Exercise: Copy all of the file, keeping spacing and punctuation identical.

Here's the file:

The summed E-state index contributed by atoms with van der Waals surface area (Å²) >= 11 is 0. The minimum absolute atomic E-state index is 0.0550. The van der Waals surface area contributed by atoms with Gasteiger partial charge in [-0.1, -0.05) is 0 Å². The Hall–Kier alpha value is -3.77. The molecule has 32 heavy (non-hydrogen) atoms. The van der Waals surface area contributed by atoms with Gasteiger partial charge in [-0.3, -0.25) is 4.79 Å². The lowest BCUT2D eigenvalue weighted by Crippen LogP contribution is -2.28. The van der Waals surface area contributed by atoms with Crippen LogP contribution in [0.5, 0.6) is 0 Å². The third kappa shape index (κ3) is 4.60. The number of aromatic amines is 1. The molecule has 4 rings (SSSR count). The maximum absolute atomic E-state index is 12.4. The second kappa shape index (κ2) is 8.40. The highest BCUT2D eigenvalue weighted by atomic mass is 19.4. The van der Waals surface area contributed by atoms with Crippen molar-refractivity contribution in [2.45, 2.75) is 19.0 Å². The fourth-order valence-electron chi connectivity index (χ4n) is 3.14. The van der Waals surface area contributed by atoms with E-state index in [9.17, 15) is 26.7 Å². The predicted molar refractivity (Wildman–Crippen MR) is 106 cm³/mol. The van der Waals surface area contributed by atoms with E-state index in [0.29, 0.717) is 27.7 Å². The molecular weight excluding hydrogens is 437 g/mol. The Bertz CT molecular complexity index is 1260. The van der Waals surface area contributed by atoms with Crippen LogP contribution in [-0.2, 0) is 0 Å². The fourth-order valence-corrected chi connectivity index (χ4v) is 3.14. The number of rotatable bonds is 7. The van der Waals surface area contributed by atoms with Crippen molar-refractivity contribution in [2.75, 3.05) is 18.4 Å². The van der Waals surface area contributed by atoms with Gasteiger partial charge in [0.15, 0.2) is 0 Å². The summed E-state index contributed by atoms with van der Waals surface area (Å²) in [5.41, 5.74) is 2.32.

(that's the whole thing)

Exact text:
The summed E-state index contributed by atoms with van der Waals surface area (Å²) >= 11 is 0. The minimum absolute atomic E-state index is 0.0550. The van der Waals surface area contributed by atoms with Gasteiger partial charge in [-0.1, -0.05) is 0 Å². The Hall–Kier alpha value is -3.77. The molecule has 32 heavy (non-hydrogen) atoms. The van der Waals surface area contributed by atoms with Gasteiger partial charge in [-0.3, -0.25) is 4.79 Å². The lowest BCUT2D eigenvalue weighted by Crippen LogP contribution is -2.28. The van der Waals surface area contributed by atoms with Crippen LogP contribution in [0.5, 0.6) is 0 Å². The third kappa shape index (κ3) is 4.60. The number of aromatic amines is 1. The molecule has 4 rings (SSSR count). The maximum absolute atomic E-state index is 12.4. The second kappa shape index (κ2) is 8.40. The highest BCUT2D eigenvalue weighted by atomic mass is 19.4. The van der Waals surface area contributed by atoms with Crippen molar-refractivity contribution in [2.45, 2.75) is 19.0 Å². The fourth-order valence-electron chi connectivity index (χ4n) is 3.14. The van der Waals surface area contributed by atoms with E-state index in [9.17, 15) is 26.7 Å². The predicted molar refractivity (Wildman–Crippen MR) is 106 cm³/mol. The van der Waals surface area contributed by atoms with E-state index in [0.29, 0.717) is 27.7 Å². The molecular weight excluding hydrogens is 437 g/mol. The Bertz CT molecular complexity index is 1260. The van der Waals surface area contributed by atoms with Crippen LogP contribution in [-0.2, 0) is 0 Å². The fourth-order valence-corrected chi connectivity index (χ4v) is 3.14. The number of rotatable bonds is 7. The van der Waals surface area contributed by atoms with Crippen molar-refractivity contribution in [2.75, 3.05) is 18.4 Å². The van der Waals surface area contributed by atoms with Gasteiger partial charge in [0.15, 0.2) is 0 Å². The summed E-state index contributed by atoms with van der Waals surface area (Å²) in [5.41, 5.74) is 2.32.